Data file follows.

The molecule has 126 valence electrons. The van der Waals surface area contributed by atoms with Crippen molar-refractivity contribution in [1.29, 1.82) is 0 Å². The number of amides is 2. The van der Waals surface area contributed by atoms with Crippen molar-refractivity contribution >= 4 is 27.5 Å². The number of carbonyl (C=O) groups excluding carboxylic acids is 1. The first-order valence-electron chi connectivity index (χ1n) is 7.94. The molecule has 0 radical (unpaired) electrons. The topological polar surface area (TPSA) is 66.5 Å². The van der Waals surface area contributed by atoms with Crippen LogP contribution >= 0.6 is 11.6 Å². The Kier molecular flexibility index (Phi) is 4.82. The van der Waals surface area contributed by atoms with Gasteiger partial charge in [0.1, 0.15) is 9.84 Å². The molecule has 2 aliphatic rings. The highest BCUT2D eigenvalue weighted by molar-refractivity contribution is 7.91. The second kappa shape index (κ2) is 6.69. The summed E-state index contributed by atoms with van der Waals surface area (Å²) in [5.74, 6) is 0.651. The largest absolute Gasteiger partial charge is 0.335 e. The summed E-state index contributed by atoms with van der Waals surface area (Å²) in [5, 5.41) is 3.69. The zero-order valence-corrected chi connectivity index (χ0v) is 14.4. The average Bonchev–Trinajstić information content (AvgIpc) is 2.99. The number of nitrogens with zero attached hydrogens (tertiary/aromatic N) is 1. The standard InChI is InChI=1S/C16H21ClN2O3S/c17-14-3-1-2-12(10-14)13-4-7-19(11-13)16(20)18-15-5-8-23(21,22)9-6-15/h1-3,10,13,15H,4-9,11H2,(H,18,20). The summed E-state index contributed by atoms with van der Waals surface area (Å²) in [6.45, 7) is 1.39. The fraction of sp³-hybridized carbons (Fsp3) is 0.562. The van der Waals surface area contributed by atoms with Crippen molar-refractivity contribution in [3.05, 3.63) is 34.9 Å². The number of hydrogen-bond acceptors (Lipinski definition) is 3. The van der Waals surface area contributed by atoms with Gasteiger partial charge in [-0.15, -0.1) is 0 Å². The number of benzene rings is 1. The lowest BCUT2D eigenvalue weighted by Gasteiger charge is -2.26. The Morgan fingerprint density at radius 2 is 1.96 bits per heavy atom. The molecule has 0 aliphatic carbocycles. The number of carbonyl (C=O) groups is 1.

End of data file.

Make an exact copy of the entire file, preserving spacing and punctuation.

The molecule has 126 valence electrons. The van der Waals surface area contributed by atoms with Crippen molar-refractivity contribution in [1.29, 1.82) is 0 Å². The number of amides is 2. The van der Waals surface area contributed by atoms with Crippen molar-refractivity contribution >= 4 is 27.5 Å². The number of carbonyl (C=O) groups excluding carboxylic acids is 1. The first-order valence-electron chi connectivity index (χ1n) is 7.94. The molecule has 0 radical (unpaired) electrons. The topological polar surface area (TPSA) is 66.5 Å². The van der Waals surface area contributed by atoms with Crippen LogP contribution >= 0.6 is 11.6 Å². The Kier molecular flexibility index (Phi) is 4.82. The van der Waals surface area contributed by atoms with Gasteiger partial charge in [0.1, 0.15) is 9.84 Å². The molecule has 2 aliphatic rings. The highest BCUT2D eigenvalue weighted by molar-refractivity contribution is 7.91. The second kappa shape index (κ2) is 6.69. The summed E-state index contributed by atoms with van der Waals surface area (Å²) in [5.74, 6) is 0.651. The largest absolute Gasteiger partial charge is 0.335 e. The summed E-state index contributed by atoms with van der Waals surface area (Å²) in [5, 5.41) is 3.69. The zero-order valence-corrected chi connectivity index (χ0v) is 14.4. The average Bonchev–Trinajstić information content (AvgIpc) is 2.99. The number of nitrogens with zero attached hydrogens (tertiary/aromatic N) is 1. The standard InChI is InChI=1S/C16H21ClN2O3S/c17-14-3-1-2-12(10-14)13-4-7-19(11-13)16(20)18-15-5-8-23(21,22)9-6-15/h1-3,10,13,15H,4-9,11H2,(H,18,20). The summed E-state index contributed by atoms with van der Waals surface area (Å²) in [6.45, 7) is 1.39. The fraction of sp³-hybridized carbons (Fsp3) is 0.562. The van der Waals surface area contributed by atoms with Crippen molar-refractivity contribution in [3.05, 3.63) is 34.9 Å². The number of hydrogen-bond acceptors (Lipinski definition) is 3. The van der Waals surface area contributed by atoms with Gasteiger partial charge in [-0.15, -0.1) is 0 Å². The number of benzene rings is 1. The lowest BCUT2D eigenvalue weighted by Gasteiger charge is -2.26. The Morgan fingerprint density at radius 2 is 1.96 bits per heavy atom. The molecule has 0 aliphatic carbocycles. The number of carbonyl (C=O) groups is 1.